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Taiwan Temple Fairs liven up Spring Festival?Video?

Updated: 05 07 , 2013 19:09
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Temple Fairs, the Chinese version of a festive carnival, have been among the most attractive highlights of Spring Festival for thousands of years. It provides so many things for you to watch, play and of course, taste.

Two-octaves of brass gongs sound the welcome for visitors from both Taiwan and the mainland. But there are far more works on exhibition: porcelain wares, wood sculptures, and lacquer wares are all displayed according to Taiwan?s typical layout.

Bamboo weaving used to be very common in Taiwan and the southern Chinese mainland. At the temple fair, weaving masters are invited to teach visitors the dying handicraft.

A visitor said, "Children like it very much. By making it themselves, they can learn how things were made before there were machines."

Shi Zhenyang, director of Taiwan Traditional Artisan Assn., said, "Traditional art has to return to life to remain alive, for that?s the stage to pass it on."

Besides Taiwan folk art, artists from Hunan and Shaanxi provinces also present their wood carving and embroidery works.

No Temple Fair would be complete without performances. On stage are traditional dancing and plays from Shaanxi Province. Among the audience members, there is an old man who seems very interested. His name is Wang Bo and he has been in Taiwan for 63 years. Yet his home town is Shaanxi.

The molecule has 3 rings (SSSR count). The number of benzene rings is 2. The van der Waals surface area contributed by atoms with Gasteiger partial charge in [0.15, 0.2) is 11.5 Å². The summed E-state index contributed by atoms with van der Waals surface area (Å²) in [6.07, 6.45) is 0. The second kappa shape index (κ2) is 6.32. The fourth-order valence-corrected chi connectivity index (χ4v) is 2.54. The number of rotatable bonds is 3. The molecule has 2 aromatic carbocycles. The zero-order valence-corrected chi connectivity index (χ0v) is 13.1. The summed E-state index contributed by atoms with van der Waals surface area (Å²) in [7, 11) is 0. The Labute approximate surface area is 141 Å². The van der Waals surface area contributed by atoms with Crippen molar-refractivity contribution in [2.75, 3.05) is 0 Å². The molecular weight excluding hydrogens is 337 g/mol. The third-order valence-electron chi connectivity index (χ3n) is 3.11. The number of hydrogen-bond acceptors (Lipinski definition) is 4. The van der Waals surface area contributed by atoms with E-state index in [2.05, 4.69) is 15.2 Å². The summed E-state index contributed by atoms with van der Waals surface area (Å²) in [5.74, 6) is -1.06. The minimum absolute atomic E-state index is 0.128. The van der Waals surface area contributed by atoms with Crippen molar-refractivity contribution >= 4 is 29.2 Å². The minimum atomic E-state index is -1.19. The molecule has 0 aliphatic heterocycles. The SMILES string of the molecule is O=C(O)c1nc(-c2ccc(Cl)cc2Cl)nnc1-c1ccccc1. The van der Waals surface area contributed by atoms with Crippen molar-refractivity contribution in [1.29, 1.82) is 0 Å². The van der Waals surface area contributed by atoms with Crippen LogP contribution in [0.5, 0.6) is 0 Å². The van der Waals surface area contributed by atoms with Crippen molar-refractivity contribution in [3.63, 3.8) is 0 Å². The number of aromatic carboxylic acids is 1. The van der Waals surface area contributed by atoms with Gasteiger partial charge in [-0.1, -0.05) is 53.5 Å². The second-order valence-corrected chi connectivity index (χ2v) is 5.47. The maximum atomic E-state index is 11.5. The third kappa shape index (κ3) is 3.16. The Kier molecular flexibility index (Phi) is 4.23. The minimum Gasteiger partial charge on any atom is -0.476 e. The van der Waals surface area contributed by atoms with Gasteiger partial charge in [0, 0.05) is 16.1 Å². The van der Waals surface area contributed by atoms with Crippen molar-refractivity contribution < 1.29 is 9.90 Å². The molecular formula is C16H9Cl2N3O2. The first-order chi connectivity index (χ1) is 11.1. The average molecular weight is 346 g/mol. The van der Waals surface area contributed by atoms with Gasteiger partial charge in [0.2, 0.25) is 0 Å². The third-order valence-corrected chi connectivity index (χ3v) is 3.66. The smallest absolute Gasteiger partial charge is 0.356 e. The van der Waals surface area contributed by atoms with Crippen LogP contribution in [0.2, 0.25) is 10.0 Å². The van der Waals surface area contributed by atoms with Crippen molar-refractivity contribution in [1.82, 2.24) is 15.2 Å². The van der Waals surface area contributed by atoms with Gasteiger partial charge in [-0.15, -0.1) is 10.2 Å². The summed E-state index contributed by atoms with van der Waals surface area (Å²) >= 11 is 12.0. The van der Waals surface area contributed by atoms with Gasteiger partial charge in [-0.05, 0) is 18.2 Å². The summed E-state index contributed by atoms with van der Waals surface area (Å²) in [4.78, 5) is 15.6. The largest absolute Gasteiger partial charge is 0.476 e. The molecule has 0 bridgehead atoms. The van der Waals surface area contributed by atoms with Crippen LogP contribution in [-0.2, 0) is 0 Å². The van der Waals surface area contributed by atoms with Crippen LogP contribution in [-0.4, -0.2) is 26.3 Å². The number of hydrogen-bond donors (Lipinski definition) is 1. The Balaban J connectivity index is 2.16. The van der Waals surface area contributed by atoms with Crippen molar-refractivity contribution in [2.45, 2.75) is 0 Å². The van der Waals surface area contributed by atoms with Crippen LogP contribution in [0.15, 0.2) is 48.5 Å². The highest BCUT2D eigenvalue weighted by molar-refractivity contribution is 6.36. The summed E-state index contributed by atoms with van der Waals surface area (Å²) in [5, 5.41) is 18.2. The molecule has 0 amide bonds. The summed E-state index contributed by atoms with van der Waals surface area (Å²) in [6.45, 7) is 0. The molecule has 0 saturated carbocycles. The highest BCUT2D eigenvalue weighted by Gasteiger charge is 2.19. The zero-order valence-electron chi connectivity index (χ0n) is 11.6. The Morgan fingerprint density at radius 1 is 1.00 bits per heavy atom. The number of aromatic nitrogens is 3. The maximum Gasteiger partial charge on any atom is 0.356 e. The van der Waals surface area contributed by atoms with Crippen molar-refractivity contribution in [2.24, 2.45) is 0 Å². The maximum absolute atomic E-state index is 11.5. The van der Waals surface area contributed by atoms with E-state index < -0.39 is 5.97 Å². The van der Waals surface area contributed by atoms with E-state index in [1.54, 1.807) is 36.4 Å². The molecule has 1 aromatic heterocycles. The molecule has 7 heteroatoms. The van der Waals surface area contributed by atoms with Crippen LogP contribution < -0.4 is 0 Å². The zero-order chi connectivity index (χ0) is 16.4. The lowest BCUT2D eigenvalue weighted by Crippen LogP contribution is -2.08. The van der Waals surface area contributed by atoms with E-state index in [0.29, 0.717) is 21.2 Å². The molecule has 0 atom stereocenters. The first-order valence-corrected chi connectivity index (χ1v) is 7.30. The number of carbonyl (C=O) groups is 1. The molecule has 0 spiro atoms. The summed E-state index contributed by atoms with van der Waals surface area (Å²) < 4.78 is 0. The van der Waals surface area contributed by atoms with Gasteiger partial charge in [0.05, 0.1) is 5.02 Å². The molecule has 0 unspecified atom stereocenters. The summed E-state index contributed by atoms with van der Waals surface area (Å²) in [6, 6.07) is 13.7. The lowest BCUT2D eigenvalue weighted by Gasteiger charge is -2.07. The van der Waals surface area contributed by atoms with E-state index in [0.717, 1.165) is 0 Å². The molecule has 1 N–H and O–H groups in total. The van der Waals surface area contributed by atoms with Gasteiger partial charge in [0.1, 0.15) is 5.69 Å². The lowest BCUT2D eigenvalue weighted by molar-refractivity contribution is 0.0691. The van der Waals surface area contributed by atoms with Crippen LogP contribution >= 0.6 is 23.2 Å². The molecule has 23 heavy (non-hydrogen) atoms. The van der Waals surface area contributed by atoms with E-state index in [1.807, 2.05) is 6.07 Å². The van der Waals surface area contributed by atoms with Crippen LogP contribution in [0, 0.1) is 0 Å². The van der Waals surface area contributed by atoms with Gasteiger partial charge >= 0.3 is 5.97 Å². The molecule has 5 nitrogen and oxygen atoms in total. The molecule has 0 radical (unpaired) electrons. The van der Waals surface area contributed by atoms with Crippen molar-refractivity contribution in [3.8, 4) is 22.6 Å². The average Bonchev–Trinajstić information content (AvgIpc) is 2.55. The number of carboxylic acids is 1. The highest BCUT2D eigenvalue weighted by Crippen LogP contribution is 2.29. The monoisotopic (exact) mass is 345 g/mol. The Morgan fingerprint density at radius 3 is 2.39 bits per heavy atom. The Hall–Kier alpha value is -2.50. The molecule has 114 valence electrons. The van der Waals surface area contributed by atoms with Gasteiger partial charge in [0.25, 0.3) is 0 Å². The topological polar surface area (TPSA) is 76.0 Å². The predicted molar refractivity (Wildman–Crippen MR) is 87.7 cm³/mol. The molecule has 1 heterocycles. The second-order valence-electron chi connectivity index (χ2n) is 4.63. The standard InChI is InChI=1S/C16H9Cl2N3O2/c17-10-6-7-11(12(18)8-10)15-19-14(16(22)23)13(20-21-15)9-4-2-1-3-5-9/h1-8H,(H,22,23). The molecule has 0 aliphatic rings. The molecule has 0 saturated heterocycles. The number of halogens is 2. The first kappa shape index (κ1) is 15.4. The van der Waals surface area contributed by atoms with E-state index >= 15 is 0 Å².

Wang Bo said, "It brings back memories when I was sitting in the yard and watching performances, like Shaanxi local plays and shadow plays."

The 82-year-old man has been a soldier, a student and a college teacher. After all these years away from home town, his accent hasn?t changed much. And he still loves all these Shaanxi snacks. He used to cook some himself when he was young.

Performances and food from home town have inspired Wang?s New Year wish. He says he plans to come back home to Shaanxi this year.

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